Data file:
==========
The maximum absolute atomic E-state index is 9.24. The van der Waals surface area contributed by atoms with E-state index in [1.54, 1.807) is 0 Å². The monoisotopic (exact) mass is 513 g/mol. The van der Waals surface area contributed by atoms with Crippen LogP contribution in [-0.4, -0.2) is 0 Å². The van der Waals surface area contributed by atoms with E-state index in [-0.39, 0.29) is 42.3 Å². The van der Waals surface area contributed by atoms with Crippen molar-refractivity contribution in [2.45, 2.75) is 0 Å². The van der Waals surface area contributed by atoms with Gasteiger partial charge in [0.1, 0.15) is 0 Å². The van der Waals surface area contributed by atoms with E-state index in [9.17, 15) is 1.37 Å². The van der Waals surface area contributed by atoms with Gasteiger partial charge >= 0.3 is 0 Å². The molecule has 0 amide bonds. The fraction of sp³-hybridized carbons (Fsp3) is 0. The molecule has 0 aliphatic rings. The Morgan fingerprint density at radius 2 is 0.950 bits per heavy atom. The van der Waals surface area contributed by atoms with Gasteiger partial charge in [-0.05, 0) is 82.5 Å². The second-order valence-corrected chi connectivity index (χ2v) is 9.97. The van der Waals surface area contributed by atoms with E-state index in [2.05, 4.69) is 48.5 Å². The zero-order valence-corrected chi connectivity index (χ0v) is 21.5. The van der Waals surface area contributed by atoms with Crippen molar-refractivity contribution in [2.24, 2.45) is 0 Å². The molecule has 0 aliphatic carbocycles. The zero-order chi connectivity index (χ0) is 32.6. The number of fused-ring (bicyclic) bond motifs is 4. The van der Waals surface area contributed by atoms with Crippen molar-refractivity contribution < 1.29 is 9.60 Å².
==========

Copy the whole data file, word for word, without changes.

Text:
The maximum absolute atomic E-state index is 9.24. The van der Waals surface area contributed by atoms with E-state index in [1.54, 1.807) is 0 Å². The monoisotopic (exact) mass is 513 g/mol. The van der Waals surface area contributed by atoms with Crippen LogP contribution in [-0.4, -0.2) is 0 Å². The van der Waals surface area contributed by atoms with E-state index in [-0.39, 0.29) is 42.3 Å². The van der Waals surface area contributed by atoms with Crippen molar-refractivity contribution in [2.45, 2.75) is 0 Å². The van der Waals surface area contributed by atoms with Gasteiger partial charge in [0.1, 0.15) is 0 Å². The van der Waals surface area contributed by atoms with E-state index in [9.17, 15) is 1.37 Å². The van der Waals surface area contributed by atoms with Gasteiger partial charge >= 0.3 is 0 Å². The molecule has 0 amide bonds. The fraction of sp³-hybridized carbons (Fsp3) is 0. The molecule has 0 aliphatic rings. The Morgan fingerprint density at radius 2 is 0.950 bits per heavy atom. The van der Waals surface area contributed by atoms with Gasteiger partial charge in [-0.05, 0) is 82.5 Å². The second-order valence-corrected chi connectivity index (χ2v) is 9.97. The van der Waals surface area contributed by atoms with E-state index in [2.05, 4.69) is 48.5 Å². The zero-order valence-corrected chi connectivity index (χ0v) is 21.5. The van der Waals surface area contributed by atoms with Crippen molar-refractivity contribution in [2.24, 2.45) is 0 Å². The molecule has 0 aliphatic carbocycles. The zero-order chi connectivity index (χ0) is 32.6. The number of fused-ring (bicyclic) bond motifs is 4. The van der Waals surface area contributed by atoms with Crippen molar-refractivity contribution < 1.29 is 9.60 Å².